The school-based Advance program, which is run in Victoria, encourages young people to take part in a ‘project of benefit to their communities’. Advance is a partnership between the Office for Youth, Victorian government secondary schools and community organisations. This paper reports on an evaluation of the program by Victoria University in 2007–2008. Pre- and post-surveys were taken of those who took part in the program, predominantly from Year 9. In all, 61 school campuses took part, with around 1000 young people completing surveys (slightly fewer participants completed post-surveys than pre-surveys). The success of the program was evident from the surveys; young people ‘highly valued the experience of exploring and learning in their local communities’ with some describing the program as ‘life-changing’. It was also judged to be highly beneficial for teachers, who were able to develop new skills and ‘enhance student engagement’ as well as improve teacher–student relationships. At-risk and disengaged young people were felt to particularly benefit from the program. This survey confirms the view that programs such as this, which ‘provide the opportunity for young people to be valued, connect with their community, develop new skills, and experience the world around them’, are now an important cornerstone of youth development.



The gothic folk devils strike back! Theorizing folk devil reaction in the post- Columbine era

R. Griffiths, Journal of Youth Studies, v.13, n.3, 2010, pp.403-22.

Little research had been done prior to the early 2000s on the gothic subculture; rather, other subcultures such as punk and club were the focus of research. This paper, by a New Zealandbased researcher, looks at how goths became the subject of moral panics following the 1999 Columbine High School massacre in the USA by two young men identifying as goths. It also looks at the subsequent reaction of goths to the often-negative media attention that their subculture attracted. The term ‘folk devils’ is taken from the title of sociologist Stanley Cohen’s seminal 1972 book about the Mods and Rockers subcultures, in which he posited ‘more moral panics will be generated’ by other youth subcultures. Examples are hoodie-wearing youth and Scottish boy racers. The research into post-Columbine reactions is based on the author’s PhD thesis; he develops the arguments here to examine whether it is possible to talk about a ‘post-Columbine gothic identity’. This is a fascinating look into the world of subcultures and will provide those interested in moral panics and youth culture with a substantial framework with which to better understand the topic.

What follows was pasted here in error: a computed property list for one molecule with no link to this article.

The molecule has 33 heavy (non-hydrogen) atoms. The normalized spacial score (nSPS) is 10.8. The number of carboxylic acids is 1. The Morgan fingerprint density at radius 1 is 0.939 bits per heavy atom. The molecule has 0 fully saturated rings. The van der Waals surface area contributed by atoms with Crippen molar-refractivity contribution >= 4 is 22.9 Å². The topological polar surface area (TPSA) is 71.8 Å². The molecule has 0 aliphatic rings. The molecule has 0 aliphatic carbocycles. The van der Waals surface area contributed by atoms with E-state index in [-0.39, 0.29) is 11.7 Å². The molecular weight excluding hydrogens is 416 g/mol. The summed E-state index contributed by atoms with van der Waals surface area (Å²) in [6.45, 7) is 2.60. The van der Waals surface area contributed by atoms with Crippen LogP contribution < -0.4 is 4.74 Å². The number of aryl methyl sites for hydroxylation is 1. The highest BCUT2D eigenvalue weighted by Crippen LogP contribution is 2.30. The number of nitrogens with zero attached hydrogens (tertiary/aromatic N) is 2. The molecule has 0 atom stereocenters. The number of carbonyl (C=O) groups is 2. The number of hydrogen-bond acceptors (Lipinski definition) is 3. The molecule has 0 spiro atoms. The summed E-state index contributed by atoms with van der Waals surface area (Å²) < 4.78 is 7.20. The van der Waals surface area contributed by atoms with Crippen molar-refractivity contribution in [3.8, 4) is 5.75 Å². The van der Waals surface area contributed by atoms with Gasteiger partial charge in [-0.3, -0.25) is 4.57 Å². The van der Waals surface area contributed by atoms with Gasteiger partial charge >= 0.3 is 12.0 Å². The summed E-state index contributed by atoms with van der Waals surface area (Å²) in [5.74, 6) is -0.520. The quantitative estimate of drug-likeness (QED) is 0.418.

Suicidal events in adolescents: How clear are the warning signs?

N.N. Duke & I.W. Borowsky, Pediatric Health, v.3, n.6, 2009, pp.551-63.

Because the factors that affect the likelihood of adolescent ‘selfdirected violence’ are many, youth advocates are often uncertain who is at risk when attempting to identify suicidal young people. This review article provides an update on current knowledge about the epidemiology of adolescent suicide. Worldwide, around 90,000 young people aged 10 to 19 years take their own lives annually – and this is set against the background of four million actual attempts at suicide each year. In carrying out this review, the authors set out to ‘make the case for universal screening of adolescents in the primary health care setting’ given the huge numbers of attempted suicides. No ‘specific profile of symptoms has been deemed indicative of suicide outcomes beyond any doubt’, so any indication of risk for suicide has to be taken seriously. The reason why many youth at risk of suicide go unnoticed is the lack of mental health infrastructure. This is a global problem with 40% of countries lacking a policy for mental health care and 25% of countries with a mental health policy lacking a budget to implement the policy. Limited access to care may lead to unclear warning signs of suicide. Confidentiality concerns among adolescents can also make it hard to identify those at risk. The authors conclude that ‘youth selfdirected violence is a preventable public health problem’ and that the most effective ways to reduce youth suicide are comprehensive screening and counselling.

Suicidal behaviour among youth in five public sectors of care

D.A. Chavira, E.C. Accurso, A.F. Garland & R. Hough, Child and Adolescent Mental Health, v.15, n.1, 2010, pp.44-51.